Honda Quest True Adventure opens
ADVENTURE riders can now enter Honda’s Quest True Adventure 2017 — billed as “the ultimate adventure motorcycle competition on the ultimate adventure motorcycle”.
Riders can enter at their nearest Honda dealer, there to complete an entry form, or online at www.quest-trueadventure.com.
It will be tough
Organiser Jaco Kirsten warns the quest demands true adventure riders of Southern Africa — “men and women who don’t shy away from physical and mental challenges, who are curious, can take the initiative and function as part of a team”.
He said it’s not a race nor a rally. “Quest is first and foremost an extremely tough adventure expedition.
“However, it will include elements of competition where participating teams will be tested on their adventure motorcycle riding and mechanical skills, as well as their endurance, courage and resilience against what Africa has to offer.”
The main aim of Quest will be to test human endurance and adaptability, combined with the continent-crossing abilities of the Honda CRF1000 L Africa Twin.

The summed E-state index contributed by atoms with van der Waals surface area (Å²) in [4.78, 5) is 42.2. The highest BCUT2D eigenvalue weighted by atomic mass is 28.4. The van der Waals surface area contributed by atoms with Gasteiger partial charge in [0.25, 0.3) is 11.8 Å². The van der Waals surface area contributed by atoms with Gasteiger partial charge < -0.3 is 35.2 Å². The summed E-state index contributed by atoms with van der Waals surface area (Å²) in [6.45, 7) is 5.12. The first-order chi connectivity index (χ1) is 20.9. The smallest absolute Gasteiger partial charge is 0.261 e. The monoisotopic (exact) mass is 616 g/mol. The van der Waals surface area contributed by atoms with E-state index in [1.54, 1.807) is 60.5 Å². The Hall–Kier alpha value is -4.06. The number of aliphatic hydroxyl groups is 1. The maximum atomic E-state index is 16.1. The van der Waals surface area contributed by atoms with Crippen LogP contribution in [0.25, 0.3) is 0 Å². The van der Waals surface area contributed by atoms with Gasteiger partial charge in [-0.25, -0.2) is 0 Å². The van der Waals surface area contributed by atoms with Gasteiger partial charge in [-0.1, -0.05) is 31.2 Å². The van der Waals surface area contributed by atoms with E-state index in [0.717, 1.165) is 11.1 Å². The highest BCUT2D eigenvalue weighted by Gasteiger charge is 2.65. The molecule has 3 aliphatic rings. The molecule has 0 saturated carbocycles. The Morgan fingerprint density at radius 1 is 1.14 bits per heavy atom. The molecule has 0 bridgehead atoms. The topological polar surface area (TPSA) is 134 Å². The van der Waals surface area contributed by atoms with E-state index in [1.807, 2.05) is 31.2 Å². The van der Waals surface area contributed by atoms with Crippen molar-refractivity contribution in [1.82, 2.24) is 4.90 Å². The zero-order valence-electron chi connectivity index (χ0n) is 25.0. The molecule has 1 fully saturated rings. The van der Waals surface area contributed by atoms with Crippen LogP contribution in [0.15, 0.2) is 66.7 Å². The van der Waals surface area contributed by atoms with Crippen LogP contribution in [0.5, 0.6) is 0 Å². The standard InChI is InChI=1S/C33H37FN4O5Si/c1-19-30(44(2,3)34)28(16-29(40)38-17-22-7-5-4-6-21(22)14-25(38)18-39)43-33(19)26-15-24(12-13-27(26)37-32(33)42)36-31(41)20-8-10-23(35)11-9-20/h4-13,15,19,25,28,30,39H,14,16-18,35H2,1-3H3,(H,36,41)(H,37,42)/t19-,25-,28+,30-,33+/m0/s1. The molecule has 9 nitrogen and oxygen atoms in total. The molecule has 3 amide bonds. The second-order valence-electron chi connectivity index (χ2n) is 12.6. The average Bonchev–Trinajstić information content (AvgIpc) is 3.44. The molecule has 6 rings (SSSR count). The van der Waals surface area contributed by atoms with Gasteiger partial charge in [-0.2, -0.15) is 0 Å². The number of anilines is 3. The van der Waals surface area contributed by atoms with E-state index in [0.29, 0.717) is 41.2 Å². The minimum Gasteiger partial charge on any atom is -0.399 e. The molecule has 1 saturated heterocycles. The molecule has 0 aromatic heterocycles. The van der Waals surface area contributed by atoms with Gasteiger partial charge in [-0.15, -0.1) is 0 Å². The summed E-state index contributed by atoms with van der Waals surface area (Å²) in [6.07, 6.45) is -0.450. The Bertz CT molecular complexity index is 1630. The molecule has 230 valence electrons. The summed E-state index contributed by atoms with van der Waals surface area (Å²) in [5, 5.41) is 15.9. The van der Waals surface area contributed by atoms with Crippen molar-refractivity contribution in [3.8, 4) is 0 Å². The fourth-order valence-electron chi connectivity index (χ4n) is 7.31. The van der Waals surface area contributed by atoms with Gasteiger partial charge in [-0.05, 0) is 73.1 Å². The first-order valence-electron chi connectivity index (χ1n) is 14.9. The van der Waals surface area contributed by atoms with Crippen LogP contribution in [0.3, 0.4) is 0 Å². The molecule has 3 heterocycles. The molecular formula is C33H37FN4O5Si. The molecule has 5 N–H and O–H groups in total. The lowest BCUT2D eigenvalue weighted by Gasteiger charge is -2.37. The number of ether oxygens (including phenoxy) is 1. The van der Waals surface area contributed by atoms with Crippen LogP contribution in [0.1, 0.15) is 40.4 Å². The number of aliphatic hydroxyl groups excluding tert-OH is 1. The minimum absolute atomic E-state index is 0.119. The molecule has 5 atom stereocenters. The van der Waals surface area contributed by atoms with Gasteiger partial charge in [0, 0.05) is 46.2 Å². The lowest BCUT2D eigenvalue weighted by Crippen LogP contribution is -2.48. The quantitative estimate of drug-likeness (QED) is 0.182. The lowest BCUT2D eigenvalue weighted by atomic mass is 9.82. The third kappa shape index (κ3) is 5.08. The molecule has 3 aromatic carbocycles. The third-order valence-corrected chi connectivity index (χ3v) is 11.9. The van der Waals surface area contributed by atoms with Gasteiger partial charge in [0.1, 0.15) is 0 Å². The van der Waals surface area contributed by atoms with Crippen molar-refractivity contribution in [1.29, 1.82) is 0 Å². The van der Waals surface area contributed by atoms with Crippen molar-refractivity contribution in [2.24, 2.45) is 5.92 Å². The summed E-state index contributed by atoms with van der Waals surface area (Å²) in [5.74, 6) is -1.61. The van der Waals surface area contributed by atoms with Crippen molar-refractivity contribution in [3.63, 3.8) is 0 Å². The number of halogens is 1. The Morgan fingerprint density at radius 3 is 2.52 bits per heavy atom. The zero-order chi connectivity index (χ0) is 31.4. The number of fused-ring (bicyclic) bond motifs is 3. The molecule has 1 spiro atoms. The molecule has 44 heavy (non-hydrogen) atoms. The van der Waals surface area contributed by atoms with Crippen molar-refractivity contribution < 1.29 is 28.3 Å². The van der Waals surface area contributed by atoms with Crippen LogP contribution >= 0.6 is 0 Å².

What happens next?
After receipt of the entries, Honda Motorcycles South Africa and Specialised Adventures, organisers of Quest True Adventure, will select 40 applicants to attend Quest Boot Camp at the beginning of August.
Here the instructors will select the final 20 participants, who will then be flown to Namibia at the beginning of September where they will undertake a challenging 12-day, 2 500 km off-road expedition in the northern parts of Namibia.
Costs and logistics
Participation in Quest is free. However, if you are selected for Boot Camp you will need to travel to Cape Town.
If you are selected as one of the 20 finalists for Quest, the organisers will provide transport there and back.
Bear in mind that you’ll need to put in leave: Boot Camp will require two days of leave.
The Quest itself will require 14 days of leave.
The winning teams will each win the Honda Africa Twin CRF1000 L that they used during the Quest event. — WR,
The nimble Honda Africa Twin CRF1000 in action.